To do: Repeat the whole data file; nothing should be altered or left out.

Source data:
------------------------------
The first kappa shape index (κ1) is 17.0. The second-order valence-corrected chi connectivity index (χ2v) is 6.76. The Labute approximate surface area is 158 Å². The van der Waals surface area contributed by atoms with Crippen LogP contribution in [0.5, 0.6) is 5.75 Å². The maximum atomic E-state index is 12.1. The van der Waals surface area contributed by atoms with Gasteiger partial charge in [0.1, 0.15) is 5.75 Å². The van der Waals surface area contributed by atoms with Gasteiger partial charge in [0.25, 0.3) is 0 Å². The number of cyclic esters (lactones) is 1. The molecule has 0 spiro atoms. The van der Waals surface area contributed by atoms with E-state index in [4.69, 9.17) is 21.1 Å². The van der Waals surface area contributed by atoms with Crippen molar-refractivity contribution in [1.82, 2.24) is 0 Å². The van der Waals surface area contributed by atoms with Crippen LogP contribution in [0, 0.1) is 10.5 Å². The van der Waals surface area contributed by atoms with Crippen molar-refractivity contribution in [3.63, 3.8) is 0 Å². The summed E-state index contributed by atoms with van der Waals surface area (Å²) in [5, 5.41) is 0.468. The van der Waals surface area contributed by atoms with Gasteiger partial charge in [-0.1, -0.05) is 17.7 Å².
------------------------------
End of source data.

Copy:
The first kappa shape index (κ1) is 17.0. The second-order valence-corrected chi connectivity index (χ2v) is 6.76. The Labute approximate surface area is 158 Å². The van der Waals surface area contributed by atoms with Crippen LogP contribution in [0.5, 0.6) is 5.75 Å². The maximum atomic E-state index is 12.1. The van der Waals surface area contributed by atoms with Gasteiger partial charge in [0.1, 0.15) is 5.75 Å². The van der Waals surface area contributed by atoms with Gasteiger partial charge in [0.25, 0.3) is 0 Å². The number of cyclic esters (lactones) is 1. The molecule has 0 spiro atoms. The van der Waals surface area contributed by atoms with E-state index in [4.69, 9.17) is 21.1 Å². The van der Waals surface area contributed by atoms with Crippen molar-refractivity contribution in [1.82, 2.24) is 0 Å². The van der Waals surface area contributed by atoms with Crippen LogP contribution in [0, 0.1) is 10.5 Å². The van der Waals surface area contributed by atoms with Crippen molar-refractivity contribution in [3.63, 3.8) is 0 Å². The summed E-state index contributed by atoms with van der Waals surface area (Å²) in [5, 5.41) is 0.468. The van der Waals surface area contributed by atoms with Gasteiger partial charge in [-0.1, -0.05) is 17.7 Å².